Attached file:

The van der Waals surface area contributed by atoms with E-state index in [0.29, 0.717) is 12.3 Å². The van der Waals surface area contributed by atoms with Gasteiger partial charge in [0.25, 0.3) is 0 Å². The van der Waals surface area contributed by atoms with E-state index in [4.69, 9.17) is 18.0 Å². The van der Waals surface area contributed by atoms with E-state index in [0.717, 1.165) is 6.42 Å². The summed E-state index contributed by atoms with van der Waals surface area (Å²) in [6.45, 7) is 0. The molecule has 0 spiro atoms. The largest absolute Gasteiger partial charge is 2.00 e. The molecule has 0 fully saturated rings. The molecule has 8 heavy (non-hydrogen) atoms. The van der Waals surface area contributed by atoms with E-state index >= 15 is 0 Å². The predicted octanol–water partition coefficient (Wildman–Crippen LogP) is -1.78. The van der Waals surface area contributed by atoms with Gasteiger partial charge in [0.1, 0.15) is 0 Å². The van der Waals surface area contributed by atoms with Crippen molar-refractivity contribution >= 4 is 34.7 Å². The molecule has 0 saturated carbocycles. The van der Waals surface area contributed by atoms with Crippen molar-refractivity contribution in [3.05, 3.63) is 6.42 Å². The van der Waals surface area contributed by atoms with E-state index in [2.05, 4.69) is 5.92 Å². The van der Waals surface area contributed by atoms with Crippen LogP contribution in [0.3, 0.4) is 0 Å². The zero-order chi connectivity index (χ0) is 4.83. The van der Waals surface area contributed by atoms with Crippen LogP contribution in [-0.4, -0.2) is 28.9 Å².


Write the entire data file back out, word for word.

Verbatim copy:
The van der Waals surface area contributed by atoms with E-state index in [0.29, 0.717) is 12.3 Å². The van der Waals surface area contributed by atoms with Gasteiger partial charge in [0.25, 0.3) is 0 Å². The van der Waals surface area contributed by atoms with E-state index in [4.69, 9.17) is 18.0 Å². The van der Waals surface area contributed by atoms with E-state index in [0.717, 1.165) is 6.42 Å². The summed E-state index contributed by atoms with van der Waals surface area (Å²) in [6.45, 7) is 0. The molecule has 0 spiro atoms. The largest absolute Gasteiger partial charge is 2.00 e. The molecule has 0 fully saturated rings. The molecule has 8 heavy (non-hydrogen) atoms. The van der Waals surface area contributed by atoms with E-state index >= 15 is 0 Å². The predicted octanol–water partition coefficient (Wildman–Crippen LogP) is -1.78. The van der Waals surface area contributed by atoms with Gasteiger partial charge in [0.1, 0.15) is 0 Å². The van der Waals surface area contributed by atoms with Crippen molar-refractivity contribution >= 4 is 34.7 Å². The molecule has 0 saturated carbocycles. The van der Waals surface area contributed by atoms with Crippen molar-refractivity contribution in [3.05, 3.63) is 6.42 Å². The van der Waals surface area contributed by atoms with E-state index in [2.05, 4.69) is 5.92 Å². The van der Waals surface area contributed by atoms with Crippen LogP contribution in [0.3, 0.4) is 0 Å². The zero-order chi connectivity index (χ0) is 4.83. The van der Waals surface area contributed by atoms with Crippen LogP contribution in [-0.4, -0.2) is 28.9 Å².